FIRST SECTION

DECISION

AS TO THE ADMISSIBILITY OF

Application no. 24552/02 
by Yelena Yuryevna MELNIKOVA 
against Russia

The European Court of Human Rights (First Section), sitting on  
30 June 2005 as a Chamber composed of:

Mr C.L. Rozakis, President
 Mrs S. Botoucharova
 Mr A. Kovler
 Mrs E. Steiner
 Mr K. Hajiyev
 Mr D. Spielmann, 
 
Mr S.E. Jebens, judges,

and Mr S. Quesada, Deputy Section Registrar,

Having regard to the above application lodged on 20 May 2002,

Having regard to the observations submitted by the respondent Government and the observations in reply submitted by the applicant,

Having deliberated, decides as follows:

THE FACTS

The applicant, Yelena Yuryevna Melnikova, is a Russian national, who was born in 1967 and lives in Penza. The respondent Government are represented by Mr P. Laptev, Representative of the Russian Federation at the European Court of Human Rights.

A.  The circumstances of the case

The facts of the case, as submitted by the parties, may be summarised as follows.

1.  First set of criminal proceedings

On 15 October 1996 the applicant was arrested and detained on suspicion of murder. On 6 June 1997 the criminal proceedings were terminated and she was released.

2.  Second set of criminal proceedings

On 17 October 2001 new criminal proceedings were initiated against the applicant. This time she was suspected of fraud.

On 13 December 2001 the applicant was put on a list of persons wanted by the police.

On 5 January 2002 she was arrested.

On 8 January 2002 the investigation authorities charged her, as a principal offender, with fraud and decided to remand her in custody pending trial. Later the investigation authorities decided to carry out a psychiatric examination of the applicant. On 19 February 2002 she was transferred from prison to a psychiatric hospital. The preventive measure was changed from detention to the requirement that she give a written undertaking not to leave the place without permission.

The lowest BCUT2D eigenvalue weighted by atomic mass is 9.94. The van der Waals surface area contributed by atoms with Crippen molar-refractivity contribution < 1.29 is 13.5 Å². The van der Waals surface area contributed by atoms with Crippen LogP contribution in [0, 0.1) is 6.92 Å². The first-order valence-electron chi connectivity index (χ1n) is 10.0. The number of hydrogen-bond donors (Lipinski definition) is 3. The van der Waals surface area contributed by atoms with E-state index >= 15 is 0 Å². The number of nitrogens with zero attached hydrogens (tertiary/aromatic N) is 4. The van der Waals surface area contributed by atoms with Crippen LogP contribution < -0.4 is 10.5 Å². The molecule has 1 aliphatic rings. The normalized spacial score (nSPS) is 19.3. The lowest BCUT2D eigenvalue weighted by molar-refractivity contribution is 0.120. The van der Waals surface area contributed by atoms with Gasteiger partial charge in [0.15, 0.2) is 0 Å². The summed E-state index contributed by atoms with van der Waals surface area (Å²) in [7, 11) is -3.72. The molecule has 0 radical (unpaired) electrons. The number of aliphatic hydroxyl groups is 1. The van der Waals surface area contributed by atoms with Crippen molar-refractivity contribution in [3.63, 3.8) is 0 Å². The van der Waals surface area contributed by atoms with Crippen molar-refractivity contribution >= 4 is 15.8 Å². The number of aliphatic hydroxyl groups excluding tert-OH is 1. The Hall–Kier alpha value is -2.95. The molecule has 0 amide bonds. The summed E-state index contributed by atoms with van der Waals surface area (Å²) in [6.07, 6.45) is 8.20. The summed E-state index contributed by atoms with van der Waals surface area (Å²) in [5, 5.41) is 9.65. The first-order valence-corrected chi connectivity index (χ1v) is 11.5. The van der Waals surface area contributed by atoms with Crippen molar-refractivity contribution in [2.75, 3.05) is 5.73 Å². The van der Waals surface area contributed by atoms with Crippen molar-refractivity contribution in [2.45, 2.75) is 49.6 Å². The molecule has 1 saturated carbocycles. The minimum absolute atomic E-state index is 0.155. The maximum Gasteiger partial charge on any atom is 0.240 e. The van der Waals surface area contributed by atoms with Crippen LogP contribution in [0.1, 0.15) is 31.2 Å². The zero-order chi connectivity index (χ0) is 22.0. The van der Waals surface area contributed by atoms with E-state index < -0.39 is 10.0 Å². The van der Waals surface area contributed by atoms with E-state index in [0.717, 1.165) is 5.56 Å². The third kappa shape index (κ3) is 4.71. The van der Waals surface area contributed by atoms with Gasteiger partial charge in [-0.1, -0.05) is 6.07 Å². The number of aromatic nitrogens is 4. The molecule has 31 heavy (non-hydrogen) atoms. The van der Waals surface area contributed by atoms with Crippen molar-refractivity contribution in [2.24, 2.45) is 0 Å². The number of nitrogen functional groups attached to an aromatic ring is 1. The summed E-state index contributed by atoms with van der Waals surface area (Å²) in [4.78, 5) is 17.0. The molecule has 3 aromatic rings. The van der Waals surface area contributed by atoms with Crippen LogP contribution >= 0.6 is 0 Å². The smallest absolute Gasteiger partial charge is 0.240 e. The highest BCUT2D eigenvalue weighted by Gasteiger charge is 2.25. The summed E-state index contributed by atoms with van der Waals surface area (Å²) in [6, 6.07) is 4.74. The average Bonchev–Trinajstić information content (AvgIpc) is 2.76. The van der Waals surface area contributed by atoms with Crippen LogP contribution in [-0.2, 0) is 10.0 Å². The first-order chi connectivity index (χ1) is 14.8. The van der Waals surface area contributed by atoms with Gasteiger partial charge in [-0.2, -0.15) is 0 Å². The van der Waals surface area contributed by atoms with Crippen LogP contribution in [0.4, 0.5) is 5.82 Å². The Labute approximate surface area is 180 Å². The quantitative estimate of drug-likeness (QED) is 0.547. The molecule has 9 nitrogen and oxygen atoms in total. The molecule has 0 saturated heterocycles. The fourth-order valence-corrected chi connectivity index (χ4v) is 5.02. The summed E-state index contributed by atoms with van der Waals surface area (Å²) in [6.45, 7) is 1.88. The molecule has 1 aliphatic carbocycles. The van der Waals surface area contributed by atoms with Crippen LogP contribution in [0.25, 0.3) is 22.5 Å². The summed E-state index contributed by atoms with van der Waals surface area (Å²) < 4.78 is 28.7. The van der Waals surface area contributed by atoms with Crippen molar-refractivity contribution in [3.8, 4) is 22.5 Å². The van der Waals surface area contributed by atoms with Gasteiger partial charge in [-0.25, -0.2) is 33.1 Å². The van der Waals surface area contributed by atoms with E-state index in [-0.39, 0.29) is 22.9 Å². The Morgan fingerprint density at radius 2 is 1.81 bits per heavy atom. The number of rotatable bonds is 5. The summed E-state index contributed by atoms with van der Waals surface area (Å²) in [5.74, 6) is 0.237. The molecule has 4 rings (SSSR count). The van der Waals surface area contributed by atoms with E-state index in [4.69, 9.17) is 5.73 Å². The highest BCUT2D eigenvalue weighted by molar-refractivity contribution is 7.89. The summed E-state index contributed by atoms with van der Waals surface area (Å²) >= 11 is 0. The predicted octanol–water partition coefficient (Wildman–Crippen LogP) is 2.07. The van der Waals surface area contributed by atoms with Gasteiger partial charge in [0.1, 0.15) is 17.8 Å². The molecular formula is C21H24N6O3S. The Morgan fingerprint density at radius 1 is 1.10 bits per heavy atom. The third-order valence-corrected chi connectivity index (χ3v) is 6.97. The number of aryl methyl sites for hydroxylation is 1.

On 22 March 2002, after the psychiatric examination, the applicant was re-detained.

On 1 April 2002 a public prosecutor extended the applicant’s detention until 17 April 2002.

On 8 April 2002 the applicant and the co-accused were informed that the preliminary investigation was complete. On 10 April 2002 they began studying the case file.

On 17 April 2002 the prosecutor extended the applicant’s detention until 5 May 2002.

On 30 April 2002 the prosecutor extended the detention until 5 June 2002 in order to let the applicant study the case file.

On an unspecified date the applicant filed an application for release pending trial on the grounds, inter alia, of her state of health and two dependent children.

On 6 May 2002 the Oktyabrskiy District Court of Penza dismissed the application. The court held:

“The offence the accused is charged with belongs to the category of “serious” [offences]. Taking into account the social danger of the offence the preventive measure applied to [Ms] Melnikova is lawful and well-grounded. At present, there are no reasons to change it.”

The applicant appealed.

On 31 May 2002 she finished studying the case file.

On 5 June 2002 the case was transmitted to court.

On the same date the Penza Regional Court quashed the decision of 6 May 2002 and remitted the case for a fresh examination by the same court.

On an unspecified date the applicant again filed an application for release pending trial, referring to her two dependent children.

On 24 June 2002 the Leninskiy District Court of Penza dismissed the application. The court held:

“... the application [for release] ... must be dismissed, because ... the detention ... was applied to the applicant by the investigator and authorised by the Prosecutor lawfully, and because there had been a risk that she might abscond.